This advanced interdisciplinary core course introduces the political-philosophical paradigm called “liberalism” that emerged out the European Enlightenment, and which underlies the constitutional democracies of the modern West, including the United States. Next, the rapid ascendancy in recent decades of a particular brand of liberalism – often dubbed “neoliberalism”— and its implications are explored. And finally, the basic assumptions about the roles of individuals, governmental entities, and the “market” (i.e., capitalist economy) that are inherent in both liberalism and neoliberalism are subjected to deep critiques from perspectives such as Marxism, feminism and critical race theory. This course is intended to help students prepare for the HDSR Problem Analysis Presentation, as well as for civic and professional life after college as contributing members of democratic and global societies. Prerequisites: HDSR 239 and 359. (D-D, W)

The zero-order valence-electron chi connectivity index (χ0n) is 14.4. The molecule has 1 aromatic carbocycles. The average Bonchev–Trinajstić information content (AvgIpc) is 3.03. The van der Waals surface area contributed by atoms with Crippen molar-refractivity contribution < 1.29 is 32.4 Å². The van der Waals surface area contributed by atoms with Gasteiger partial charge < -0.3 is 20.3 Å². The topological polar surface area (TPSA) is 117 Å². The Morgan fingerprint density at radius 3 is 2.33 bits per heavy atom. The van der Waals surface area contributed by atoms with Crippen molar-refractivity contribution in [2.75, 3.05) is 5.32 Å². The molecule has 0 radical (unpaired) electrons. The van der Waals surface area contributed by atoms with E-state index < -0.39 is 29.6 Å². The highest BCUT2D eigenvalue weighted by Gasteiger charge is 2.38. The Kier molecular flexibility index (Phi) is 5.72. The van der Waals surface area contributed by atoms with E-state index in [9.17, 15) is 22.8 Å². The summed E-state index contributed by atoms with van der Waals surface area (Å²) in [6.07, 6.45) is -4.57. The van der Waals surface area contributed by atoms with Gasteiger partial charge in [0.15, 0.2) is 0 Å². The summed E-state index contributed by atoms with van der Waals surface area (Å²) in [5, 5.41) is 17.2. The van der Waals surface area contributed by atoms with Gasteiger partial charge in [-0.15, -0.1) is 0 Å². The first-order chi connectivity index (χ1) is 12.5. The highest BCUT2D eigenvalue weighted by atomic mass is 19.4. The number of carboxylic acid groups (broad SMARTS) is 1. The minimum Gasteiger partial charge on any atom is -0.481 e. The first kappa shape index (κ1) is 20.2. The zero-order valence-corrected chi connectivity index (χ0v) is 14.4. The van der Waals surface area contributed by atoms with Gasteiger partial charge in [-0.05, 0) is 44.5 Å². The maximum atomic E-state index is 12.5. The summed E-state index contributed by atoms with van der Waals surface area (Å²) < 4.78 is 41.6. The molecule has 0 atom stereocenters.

HDSR 482 SPECIAL TOPICS (3 credits)
Selected topics determined by the instructor for upper-level study.
HDSR 483 TEACHING ASSISTANTS (1-3 credits)
HDSR 484 FORD/KNIGHT RESEARCH PROJECT (1-4 credits)
Collaborative research with faculty funded by the Ford/Knight Program.
HDSR 485 INDEPENDENT STUDY (1-3 credits)
Investigation of a specific topic conceived and planned by the student in consultation with a faculty supervisor.
HDSR 488-1 SENIOR CAPSTONE EXPERIENCE (3 credits)
This class provides a context for completing the HDSR Senior Thesis. In addition, it serves as a “bridge experience” to the post-college world of graduate school and career.
HDSR 488-2 SENIOR CAPSTONE EXPERIENCE (3 credits)
The core focus of this course is to help HDSR students meet their second Capstone Requirement, the Reflective Essay. In general, this course and essay will help students reflect on what they have learned through the program and help them be thoughtful and intentional about what they want to do in the future, personally and professionally. Prerequisites: HDSR 488-1.